Keywords:
Environmental Responsibility, Organizational Misconduct, Vehicle Emissions, Sustainability, Corporate Social Responsibility, Business Ethics, Organizational Culture, Leadership, Green Marketing, Volkswagen, Automotive Industry, Pollution, Fraud Triangle, Crisis Management

Prizes won:
- Second Prize in the Corporate Sustainability track of oikos Case Writing Competition 2018

published: 28 May 2018

  • Topic: Responsibility
  • Industry: IT, Healthcare
  • Region: Middle-East

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Abstract:
Recent MBA graduate Majed finds his dream job: high-tech, entrepreneurial, senior, social – contributing to the economy of Palestine, a cause close to his heart. But the new CEO of WebTeb, an online medical information service in Arabic, finds it more challenging than expected. Recruiting IT talent in Palestine is particularly tough. Eventually, his team finds an android developer to help them launch, but then comes a fateful phone call. Majed has infringed an unwritten policy of Palestinian tech companies – never to poach each other’s employees. The rationale behind this is to keep wages low and thus boost an industry with potential to transform the local economy. The injured party, an IT outsourcing company, asks Majed to rescind the offer. If he refuses, they threaten to put WebTeb out of business by offering better salaries to his entire web-development team. Case B shows how Majed resolves the dilemma.

Pedagogical Objectives:
1. To show how MBA graduates may be exposed to real-life ethical dilemmas right after business school, even in a social entrepreneurship context. 2. To demonstrate that an apparently simple ethical challenge is not as black and white as it might at first seem. 3. To explore whether “stability and order” or “economic growth” can ever justify controlling a market (especially a job market) and wage cartels, and by extension, whether “the end justifies the means”? 4. To explore the interplay between ethical principles and cultural/social/political context. 5. To discuss doing business in Palestine and developing economies in general – particularly the idea that wealth generation through business could hold the long-term solution to apparently intractable social and political problems. 6. To demonstrate the convergence between good ethical behaviour and good management.

Keywords:
Business Ethics, Palestine, Ethical Dilemma, Labour Market Controls, Wage Cartels, Web Development, Technology Skills, Free Market, Health Website, Means and Ends, Developing Economy, Mba, Social Entrepreneurship, Human Resources Management

Related:

published: 28 May 2018

  • Topic: Responsibility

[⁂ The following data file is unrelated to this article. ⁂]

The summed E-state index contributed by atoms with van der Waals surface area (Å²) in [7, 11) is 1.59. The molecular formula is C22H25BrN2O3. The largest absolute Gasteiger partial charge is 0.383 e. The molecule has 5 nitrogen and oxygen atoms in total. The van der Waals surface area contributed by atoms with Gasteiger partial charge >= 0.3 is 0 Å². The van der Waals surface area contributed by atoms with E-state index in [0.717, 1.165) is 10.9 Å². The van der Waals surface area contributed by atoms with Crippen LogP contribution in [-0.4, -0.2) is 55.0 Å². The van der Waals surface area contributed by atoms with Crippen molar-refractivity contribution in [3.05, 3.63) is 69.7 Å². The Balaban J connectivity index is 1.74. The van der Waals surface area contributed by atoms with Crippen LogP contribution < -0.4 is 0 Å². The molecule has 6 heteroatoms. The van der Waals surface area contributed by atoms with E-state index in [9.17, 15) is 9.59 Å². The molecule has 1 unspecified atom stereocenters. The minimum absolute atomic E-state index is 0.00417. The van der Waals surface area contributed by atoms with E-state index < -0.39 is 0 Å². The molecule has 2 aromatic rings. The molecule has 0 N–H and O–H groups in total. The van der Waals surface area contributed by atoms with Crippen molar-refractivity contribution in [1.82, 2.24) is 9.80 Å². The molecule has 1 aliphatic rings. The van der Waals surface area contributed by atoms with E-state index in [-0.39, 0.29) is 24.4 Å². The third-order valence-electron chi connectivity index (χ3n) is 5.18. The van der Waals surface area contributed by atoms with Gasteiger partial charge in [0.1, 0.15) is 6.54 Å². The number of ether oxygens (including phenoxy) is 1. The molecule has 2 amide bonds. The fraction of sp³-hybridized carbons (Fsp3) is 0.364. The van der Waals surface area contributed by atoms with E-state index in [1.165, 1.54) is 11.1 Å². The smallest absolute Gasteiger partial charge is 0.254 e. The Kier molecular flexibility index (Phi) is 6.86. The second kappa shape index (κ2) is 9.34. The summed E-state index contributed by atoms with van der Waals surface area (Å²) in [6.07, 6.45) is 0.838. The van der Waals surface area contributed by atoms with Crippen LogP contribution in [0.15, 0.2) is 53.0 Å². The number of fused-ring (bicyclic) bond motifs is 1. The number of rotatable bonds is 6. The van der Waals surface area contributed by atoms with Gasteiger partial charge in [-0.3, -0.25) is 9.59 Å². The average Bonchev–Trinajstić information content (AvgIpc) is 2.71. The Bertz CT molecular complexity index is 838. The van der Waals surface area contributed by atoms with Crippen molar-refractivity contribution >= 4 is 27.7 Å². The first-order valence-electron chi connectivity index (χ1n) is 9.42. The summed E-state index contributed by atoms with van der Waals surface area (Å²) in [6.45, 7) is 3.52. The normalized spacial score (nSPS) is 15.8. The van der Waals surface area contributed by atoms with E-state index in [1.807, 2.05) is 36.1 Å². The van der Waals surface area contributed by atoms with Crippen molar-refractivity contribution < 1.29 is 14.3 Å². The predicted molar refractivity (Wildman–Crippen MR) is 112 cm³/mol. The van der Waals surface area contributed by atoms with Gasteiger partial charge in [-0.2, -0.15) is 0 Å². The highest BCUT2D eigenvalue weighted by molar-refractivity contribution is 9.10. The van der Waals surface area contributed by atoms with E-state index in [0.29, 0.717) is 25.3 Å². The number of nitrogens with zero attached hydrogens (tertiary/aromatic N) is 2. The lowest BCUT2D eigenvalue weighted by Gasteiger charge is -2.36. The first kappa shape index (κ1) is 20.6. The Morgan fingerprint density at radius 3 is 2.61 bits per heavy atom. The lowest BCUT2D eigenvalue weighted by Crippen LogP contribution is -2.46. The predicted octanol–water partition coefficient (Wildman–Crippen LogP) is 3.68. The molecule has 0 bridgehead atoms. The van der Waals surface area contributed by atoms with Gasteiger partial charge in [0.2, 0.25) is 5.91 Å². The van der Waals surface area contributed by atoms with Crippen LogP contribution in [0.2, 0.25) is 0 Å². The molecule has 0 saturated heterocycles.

• Industry: IT, Healthcare
  • Region: Middle-East

Show details ...

Abstract:
Recent MBA graduate Majed finds his dream job: high-tech, entrepreneurial, senior, social – contributing to the economy of Palestine, a cause close to his heart. But the new CEO of WebTeb, an online medical information service in Arabic, finds it more challenging than expected. Recruiting IT talent in Palestine is particularly tough. Eventually, his team finds an android developer to help them launch, but then comes a fateful phone call. Majed has infringed an unwritten policy of Palestinian tech companies – never to poach each other’s employees. The rationale behind this is to keep wages low and thus boost an industry with potential to transform the local economy. The injured party, an IT outsourcing company, asks Majed to rescind the offer. If he refuses, they threaten to put WebTeb out of business by offering better salaries to his entire web-development team. Case B shows how Majed resolves the dilemma.

Pedagogical Objectives:
1. To show how MBA graduates may be exposed to real-life ethical dilemmas right after business school, even in a social entrepreneurship context. 2. To demonstrate that an apparently simple ethical challenge is not as black and white as it might at first seem. 3. To explore whether “stability and order” or “economic growth” can ever justify controlling a market (especially a job market) and wage cartels, and by extension, whether “the end justifies the means”? 4. To explore the interplay between ethical principles and cultural/social/political context. 5. To discuss doing business in Palestine and developing economies in general – particularly the idea that wealth generation through business could hold the long-term solution to apparently intractable social and political problems. 6. To demonstrate the convergence between good ethical behaviour and good management.

Keywords:
Business Ethics, Palestine, Ethical Dilemma, Labour Market Controls, Wage Cartels, Web Development, Technology Skills, Free Market, Health Website, Means and Ends, Developing Economy, Mba, Social Entrepreneurship, Human Resources Management

Related:

published: 29 May 2017

  • Topic: Responsibility
  • Industry: Pharmaceutical
  • Region: North America

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Abstract: